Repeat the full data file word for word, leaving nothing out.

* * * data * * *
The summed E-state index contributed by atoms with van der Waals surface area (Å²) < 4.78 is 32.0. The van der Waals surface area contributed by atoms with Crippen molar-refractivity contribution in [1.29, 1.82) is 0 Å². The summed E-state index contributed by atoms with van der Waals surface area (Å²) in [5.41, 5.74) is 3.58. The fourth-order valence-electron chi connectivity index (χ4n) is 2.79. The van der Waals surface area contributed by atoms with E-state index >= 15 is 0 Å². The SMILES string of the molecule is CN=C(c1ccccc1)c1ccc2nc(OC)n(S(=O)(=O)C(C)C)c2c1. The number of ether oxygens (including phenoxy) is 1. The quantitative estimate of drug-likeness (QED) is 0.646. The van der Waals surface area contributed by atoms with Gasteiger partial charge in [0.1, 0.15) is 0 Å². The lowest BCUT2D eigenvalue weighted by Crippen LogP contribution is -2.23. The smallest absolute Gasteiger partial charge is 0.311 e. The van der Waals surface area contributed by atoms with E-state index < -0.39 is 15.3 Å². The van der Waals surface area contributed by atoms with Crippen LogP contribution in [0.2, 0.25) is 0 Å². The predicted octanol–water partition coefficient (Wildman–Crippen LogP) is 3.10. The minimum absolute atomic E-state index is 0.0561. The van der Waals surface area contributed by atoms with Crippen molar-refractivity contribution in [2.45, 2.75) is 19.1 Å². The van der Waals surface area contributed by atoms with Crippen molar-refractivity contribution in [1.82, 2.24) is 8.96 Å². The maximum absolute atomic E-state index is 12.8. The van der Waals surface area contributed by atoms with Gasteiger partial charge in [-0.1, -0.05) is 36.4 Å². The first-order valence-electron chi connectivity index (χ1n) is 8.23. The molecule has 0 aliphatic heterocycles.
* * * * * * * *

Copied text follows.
The summed E-state index contributed by atoms with van der Waals surface area (Å²) < 4.78 is 32.0. The van der Waals surface area contributed by atoms with Crippen molar-refractivity contribution in [1.29, 1.82) is 0 Å². The summed E-state index contributed by atoms with van der Waals surface area (Å²) in [5.41, 5.74) is 3.58. The fourth-order valence-electron chi connectivity index (χ4n) is 2.79. The van der Waals surface area contributed by atoms with E-state index >= 15 is 0 Å². The SMILES string of the molecule is CN=C(c1ccccc1)c1ccc2nc(OC)n(S(=O)(=O)C(C)C)c2c1. The number of ether oxygens (including phenoxy) is 1. The quantitative estimate of drug-likeness (QED) is 0.646. The van der Waals surface area contributed by atoms with Gasteiger partial charge in [0.1, 0.15) is 0 Å². The lowest BCUT2D eigenvalue weighted by Crippen LogP contribution is -2.23. The smallest absolute Gasteiger partial charge is 0.311 e. The van der Waals surface area contributed by atoms with E-state index < -0.39 is 15.3 Å². The van der Waals surface area contributed by atoms with Crippen LogP contribution in [0.2, 0.25) is 0 Å². The predicted octanol–water partition coefficient (Wildman–Crippen LogP) is 3.10. The minimum absolute atomic E-state index is 0.0561. The van der Waals surface area contributed by atoms with Crippen molar-refractivity contribution in [2.45, 2.75) is 19.1 Å². The van der Waals surface area contributed by atoms with Crippen molar-refractivity contribution in [1.82, 2.24) is 8.96 Å². The maximum absolute atomic E-state index is 12.8. The van der Waals surface area contributed by atoms with Gasteiger partial charge in [-0.1, -0.05) is 36.4 Å². The first-order valence-electron chi connectivity index (χ1n) is 8.23. The molecule has 0 aliphatic heterocycles.